This is a fascinating example of a small genre, in which the author decides at an early stage in his adult life that he would like to devote himself to a great figure whom he idolises, but who needs help of one kind or another to continue with his work, or at least for what he has done to be more widely appreciated... This book is in two unequal parts... One can sympathise with both men: one reluctant to read and have published what he had written in some cases years earlier, the other desperate to maintain the connection and realising that he could only do so by further bibliographical excavations... it shows another and more welcome side of Hardy’s tenacity.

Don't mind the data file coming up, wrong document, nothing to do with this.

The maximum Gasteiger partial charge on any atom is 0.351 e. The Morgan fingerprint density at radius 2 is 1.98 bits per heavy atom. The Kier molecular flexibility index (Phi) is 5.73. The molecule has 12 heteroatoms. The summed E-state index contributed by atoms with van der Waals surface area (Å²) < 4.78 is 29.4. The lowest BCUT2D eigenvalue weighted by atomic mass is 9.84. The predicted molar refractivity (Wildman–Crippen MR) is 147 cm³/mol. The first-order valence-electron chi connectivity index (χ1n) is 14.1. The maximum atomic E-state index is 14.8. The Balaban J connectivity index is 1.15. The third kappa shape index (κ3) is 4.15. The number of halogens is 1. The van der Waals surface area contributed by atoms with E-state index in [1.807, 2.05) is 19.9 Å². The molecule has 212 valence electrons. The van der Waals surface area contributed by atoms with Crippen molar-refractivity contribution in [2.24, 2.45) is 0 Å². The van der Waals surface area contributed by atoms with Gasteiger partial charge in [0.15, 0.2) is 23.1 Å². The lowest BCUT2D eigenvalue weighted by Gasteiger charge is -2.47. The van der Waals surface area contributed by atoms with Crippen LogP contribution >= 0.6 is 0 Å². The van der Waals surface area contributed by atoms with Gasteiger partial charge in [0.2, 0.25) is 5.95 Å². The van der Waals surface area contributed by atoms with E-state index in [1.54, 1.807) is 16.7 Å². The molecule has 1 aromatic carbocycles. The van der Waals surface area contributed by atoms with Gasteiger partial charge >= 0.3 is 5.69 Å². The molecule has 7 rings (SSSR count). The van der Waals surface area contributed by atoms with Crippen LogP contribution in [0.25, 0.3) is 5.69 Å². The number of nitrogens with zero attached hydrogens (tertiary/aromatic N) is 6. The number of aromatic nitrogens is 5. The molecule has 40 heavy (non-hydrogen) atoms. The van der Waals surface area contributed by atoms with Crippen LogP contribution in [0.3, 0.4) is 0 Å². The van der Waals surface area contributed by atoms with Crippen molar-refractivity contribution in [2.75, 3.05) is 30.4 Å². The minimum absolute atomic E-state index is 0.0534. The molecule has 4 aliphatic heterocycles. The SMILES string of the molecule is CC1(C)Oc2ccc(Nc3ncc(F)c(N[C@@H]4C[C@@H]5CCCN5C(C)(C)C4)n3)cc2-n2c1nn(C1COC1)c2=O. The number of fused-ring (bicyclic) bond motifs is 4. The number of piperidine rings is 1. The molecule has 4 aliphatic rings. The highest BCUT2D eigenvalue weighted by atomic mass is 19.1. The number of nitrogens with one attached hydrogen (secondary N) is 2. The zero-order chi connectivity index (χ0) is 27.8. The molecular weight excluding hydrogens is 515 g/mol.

A central theme of the philosophy of Berlin is acknowledged, that freedom of will and the role of human agency is central to making choices between competing ends and values... But, this is at the expense of fully exploring other concepts that Berlin vividly interrogated, such as the nature of freedom and the risks of totalitarianism. These are significant omissions... The scaffolding of scholarship is the well referenced claim and the definitive footnote. This book is a testament to the unsung effort behind their creation.